At the event, which was broadcast live on Wednesday, Bank of England Governor Andrew Bailey and Deputy Director of Financial Stability Sir John Cunliffe answered questions from lawmakers at the Finance Committee. When asked about the growth of digital currency innovation in the country, Sir Cunliffe commented:
“It is very difficult to predict how innovators will actually get and spend money in the future. But we are starting to see how programmable money is being used in the cryptocurrency world. I expect we will see a similar revolution in money functions driven by technology.”
Sir John Cunliffe discusses the Convention on Biological Diversity | Source: Parliamentlive.tv
The Bank of England is currently exploring options to implement a digital pound CBDC for retail payments. The CBDC working group is also exploring the possibility of using the digital pound to distribute salaries, pensions, etc.
In support of the initiative, Sir Cunliffe points to the rapid decline in the use of cash in the UK in recent years, which has been greatly accelerated by the COVID-19 pandemic, which has impeded physical contact in transactions. An estimated 30% of transactions in the country are now done through e-commerce.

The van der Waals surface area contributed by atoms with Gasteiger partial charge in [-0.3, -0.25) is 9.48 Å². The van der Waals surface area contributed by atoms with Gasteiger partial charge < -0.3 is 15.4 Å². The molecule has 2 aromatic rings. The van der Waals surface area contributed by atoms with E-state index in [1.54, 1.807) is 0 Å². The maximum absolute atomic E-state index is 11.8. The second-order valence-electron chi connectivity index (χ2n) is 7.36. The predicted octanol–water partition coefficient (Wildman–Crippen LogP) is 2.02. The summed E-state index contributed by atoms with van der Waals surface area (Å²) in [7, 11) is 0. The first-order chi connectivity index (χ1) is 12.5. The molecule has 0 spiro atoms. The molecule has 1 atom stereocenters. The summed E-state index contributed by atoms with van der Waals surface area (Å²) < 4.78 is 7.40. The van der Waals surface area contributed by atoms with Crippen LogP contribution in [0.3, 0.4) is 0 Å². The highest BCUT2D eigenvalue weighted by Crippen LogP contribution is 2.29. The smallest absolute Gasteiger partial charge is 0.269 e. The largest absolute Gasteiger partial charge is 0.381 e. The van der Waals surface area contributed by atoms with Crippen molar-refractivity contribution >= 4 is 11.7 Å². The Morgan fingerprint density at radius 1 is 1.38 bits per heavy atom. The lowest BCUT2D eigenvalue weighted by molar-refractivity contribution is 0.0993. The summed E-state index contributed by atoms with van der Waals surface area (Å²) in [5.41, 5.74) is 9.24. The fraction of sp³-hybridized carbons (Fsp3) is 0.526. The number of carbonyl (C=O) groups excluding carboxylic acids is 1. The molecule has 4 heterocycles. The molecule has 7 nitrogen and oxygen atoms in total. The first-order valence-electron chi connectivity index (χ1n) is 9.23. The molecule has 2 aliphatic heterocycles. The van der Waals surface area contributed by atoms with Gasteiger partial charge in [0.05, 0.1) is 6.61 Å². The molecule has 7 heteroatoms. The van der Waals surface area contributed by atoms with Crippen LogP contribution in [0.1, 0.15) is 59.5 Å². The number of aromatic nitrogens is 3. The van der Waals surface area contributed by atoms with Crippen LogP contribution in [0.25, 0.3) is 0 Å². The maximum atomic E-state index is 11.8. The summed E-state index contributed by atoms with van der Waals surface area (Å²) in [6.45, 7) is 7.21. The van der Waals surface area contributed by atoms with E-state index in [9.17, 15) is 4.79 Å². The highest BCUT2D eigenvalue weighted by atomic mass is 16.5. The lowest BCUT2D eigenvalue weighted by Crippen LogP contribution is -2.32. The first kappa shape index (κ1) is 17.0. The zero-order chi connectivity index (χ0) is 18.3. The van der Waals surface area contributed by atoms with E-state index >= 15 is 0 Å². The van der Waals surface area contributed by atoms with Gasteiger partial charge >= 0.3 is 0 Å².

When asked about the potential demand for the CBD digital pound, Sir Cunliffe said:
“We modeled a very conservative assumption that essentially 20% of the deposits [transactions of households and firms] in the banking system can move from the banking system to central bank digital money.”
However, Sir Cunliffe acknowledged that the current state of cryptocurrency could threaten the country’s financial stability. The cryptocurrency market cap has jumped to $2.6 trillion in a very short time, with an estimated 95% of digital assets being non-banking and 5% stable. On the other side of the Atlantic, the United States has a less positive outlook because regulated private-sector hoarding coins make cryptocurrency unnecessary.